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September 27, 2001

SIS publishes book for centennial

As part of a year-long celebration of its first 100 years, the School of Information Sciences (SIS) has published Carol Bleier's book, "Tradition in Transition."

The book focuses on the individuals who shaped the values, curriculum, teaching, learning, research, scholarship and service of SIS in the education of librarians and, more recently, of information professionals in a range of specializations.

The school started as the Carnegie Library School in 1901. It became part of Carnegie Institute of Technology (now Carnegie Mellon) in the 1930s and has been housed at Pitt since 1962.

The school boasts several firsts, including being the first to offer information ethics and policy courses and the first information sciences school to offer a telecommunications program. SIS is among the first schools to offer medical librarianship and biomedical informatics programs and a wireless systems and geoinformatics curricula.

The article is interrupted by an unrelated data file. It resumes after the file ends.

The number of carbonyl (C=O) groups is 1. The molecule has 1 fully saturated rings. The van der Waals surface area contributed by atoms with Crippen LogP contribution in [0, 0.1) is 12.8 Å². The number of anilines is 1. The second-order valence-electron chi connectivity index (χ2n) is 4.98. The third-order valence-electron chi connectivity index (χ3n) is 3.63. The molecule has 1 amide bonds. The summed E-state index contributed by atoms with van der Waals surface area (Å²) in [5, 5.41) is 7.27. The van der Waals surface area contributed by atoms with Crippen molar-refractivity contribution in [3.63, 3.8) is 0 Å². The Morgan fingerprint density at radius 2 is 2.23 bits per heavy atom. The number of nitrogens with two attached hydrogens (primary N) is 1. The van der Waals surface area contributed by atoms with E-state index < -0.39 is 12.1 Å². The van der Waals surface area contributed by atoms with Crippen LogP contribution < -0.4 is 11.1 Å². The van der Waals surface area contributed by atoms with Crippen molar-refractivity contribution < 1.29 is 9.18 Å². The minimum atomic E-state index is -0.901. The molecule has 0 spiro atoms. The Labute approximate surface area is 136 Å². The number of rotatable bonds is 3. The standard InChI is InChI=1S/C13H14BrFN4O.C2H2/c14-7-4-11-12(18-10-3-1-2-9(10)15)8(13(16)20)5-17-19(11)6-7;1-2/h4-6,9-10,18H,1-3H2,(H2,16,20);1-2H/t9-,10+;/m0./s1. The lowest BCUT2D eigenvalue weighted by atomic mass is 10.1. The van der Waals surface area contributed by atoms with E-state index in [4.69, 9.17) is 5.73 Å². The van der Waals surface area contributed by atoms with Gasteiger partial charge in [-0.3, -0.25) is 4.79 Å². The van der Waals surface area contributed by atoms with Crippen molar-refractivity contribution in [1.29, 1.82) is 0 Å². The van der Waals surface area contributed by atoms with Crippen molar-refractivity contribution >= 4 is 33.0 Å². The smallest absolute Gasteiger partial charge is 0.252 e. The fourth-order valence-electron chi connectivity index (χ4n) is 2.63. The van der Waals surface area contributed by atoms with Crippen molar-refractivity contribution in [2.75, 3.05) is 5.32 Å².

SIS has two departments — library and information science, and information science and telecommunications — and offers an undergraduate degree in information science, three master's degrees, certificates of advanced study and two Ph.D. programs.

Several of the school's specialty areas are nationally ranked. This year, U.S. News & World Report ranked the SIS Master of Library and Information Science Program 3rd nationally; health librarianship 1st; information systems 3rd; children and youth services 4th, and archives and preservation programs 4th.

Containing more than 100 photographs, "Tradition in Transition" is available for $24.95. To order, or for more information, call 1-800/462-6420 or visit the web site:

Filed under: Feature,Volume 34 Issue 3

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